Gender norms challenge for green transition

University of Gothenburg

How people eat, travel and consume goods and services is a significant source of climate impacts in the Nordic countries. Nordic Information on Gender (NIKK) is now publishing a new research overview which aims to reveal, challenge and contribute insights into gender stereotypes as they relate to consumption and lifestyles. Among other things, the report shows that a caring ideal can be an important key in the green transition.

How can we make it possible to live sustainably in the Nordic countries? How can we better understand how differences in lifestyle that affect sustainability arise? Responsible production and consumption, Goal 12 of the 2030 Agenda, has been identified as one of the areas where the Nordic countries face the biggest challenges in their sustainable development work. This area is also the focus of the NIKK project Sustainability, lifestyles, and consumption from a gender perspective, which is part of the Nordic Council of Ministers’ programme Sustainable lifestyles in the Nordic region.

The new research overview entitled Climate, gender and consumption – a research overview of gender perspectives on sustainable lifestyles summarises the state of international research in seven different areas: Food, Housing and energy, Clothing and consumer goods, Transport, Work and time use, Culture and tourism, and Activism and influence. The report aims to reveal and challenge gender stereotypes as they relate to consumption and lifestyles, and to contribute to a better understanding of how gender differences arise and are strengthened and reproduced in these areas.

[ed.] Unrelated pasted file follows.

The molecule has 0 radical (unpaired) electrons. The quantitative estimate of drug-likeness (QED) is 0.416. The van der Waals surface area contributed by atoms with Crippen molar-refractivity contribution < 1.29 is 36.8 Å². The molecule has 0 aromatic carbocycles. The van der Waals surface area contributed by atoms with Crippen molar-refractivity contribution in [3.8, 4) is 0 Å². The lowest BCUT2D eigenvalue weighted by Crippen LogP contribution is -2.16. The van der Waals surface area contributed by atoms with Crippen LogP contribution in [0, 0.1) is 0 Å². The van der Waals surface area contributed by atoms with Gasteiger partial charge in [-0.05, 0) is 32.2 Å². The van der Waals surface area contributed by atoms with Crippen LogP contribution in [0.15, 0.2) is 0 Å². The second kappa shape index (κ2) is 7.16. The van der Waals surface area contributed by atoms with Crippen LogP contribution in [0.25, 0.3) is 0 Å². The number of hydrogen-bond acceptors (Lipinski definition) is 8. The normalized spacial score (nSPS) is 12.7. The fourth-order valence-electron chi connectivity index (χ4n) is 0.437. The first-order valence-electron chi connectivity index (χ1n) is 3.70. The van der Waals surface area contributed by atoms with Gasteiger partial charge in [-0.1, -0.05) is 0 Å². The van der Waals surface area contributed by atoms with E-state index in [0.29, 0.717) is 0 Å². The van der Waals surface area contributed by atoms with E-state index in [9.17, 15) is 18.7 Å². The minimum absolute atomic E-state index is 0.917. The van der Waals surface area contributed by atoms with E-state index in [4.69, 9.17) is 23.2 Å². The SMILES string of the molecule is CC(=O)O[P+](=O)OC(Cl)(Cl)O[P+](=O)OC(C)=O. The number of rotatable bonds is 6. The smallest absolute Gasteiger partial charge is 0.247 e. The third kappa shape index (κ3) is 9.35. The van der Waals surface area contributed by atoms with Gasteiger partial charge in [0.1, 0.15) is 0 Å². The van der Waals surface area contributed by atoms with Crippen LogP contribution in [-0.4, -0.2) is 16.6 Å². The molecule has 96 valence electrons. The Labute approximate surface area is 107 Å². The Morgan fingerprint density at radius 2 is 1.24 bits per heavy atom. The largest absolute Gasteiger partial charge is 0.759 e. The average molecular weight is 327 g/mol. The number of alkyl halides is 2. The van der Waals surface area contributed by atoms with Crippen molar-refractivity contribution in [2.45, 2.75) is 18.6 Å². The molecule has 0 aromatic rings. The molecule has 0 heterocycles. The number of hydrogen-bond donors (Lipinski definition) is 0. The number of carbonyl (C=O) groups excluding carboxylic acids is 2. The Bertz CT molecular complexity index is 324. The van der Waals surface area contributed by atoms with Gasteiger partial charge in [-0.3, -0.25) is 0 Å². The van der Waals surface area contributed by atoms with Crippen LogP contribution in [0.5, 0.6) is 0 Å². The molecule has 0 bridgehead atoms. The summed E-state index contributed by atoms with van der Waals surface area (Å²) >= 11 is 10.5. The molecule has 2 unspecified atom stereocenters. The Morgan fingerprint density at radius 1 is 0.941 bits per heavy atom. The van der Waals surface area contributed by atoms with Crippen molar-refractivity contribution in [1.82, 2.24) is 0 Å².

Ideals and norms have an impact on the climate

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Jimmy Sand, Analyst at the Swedish Secretariat for Gender Research

Jimmy Sand, Analyst at the Swedish Secretariat for Gender Research
Photo: Natalie Greppi

“At the group level, there are clear and not very surprising differences between men and women. For example, men eat more meat than women do, and meat consumption has a bigger impact on the climate than vegetarian foods do. But a more detailed analysis shows that the underlying factor in this is norms and ideals, rather than gender per se. For example, men who want to be perceived as ‘real men’ also eat more meat. Conversely, a traditional feminine body ideal leads to a more vegetarian diet, but this is not primarily a result of consideration for the climate,” says Jimmy Sand, author of the report and analyst at the Swedish Secretariat for Gender Research, University of Gothenburg.

Attitudes and behaviours are influenced by norms and ideals that relate to care and technology, and these areas are often associated with femininity and masculinity, respectively. All in all leading to a greater or lesser impact on the climate.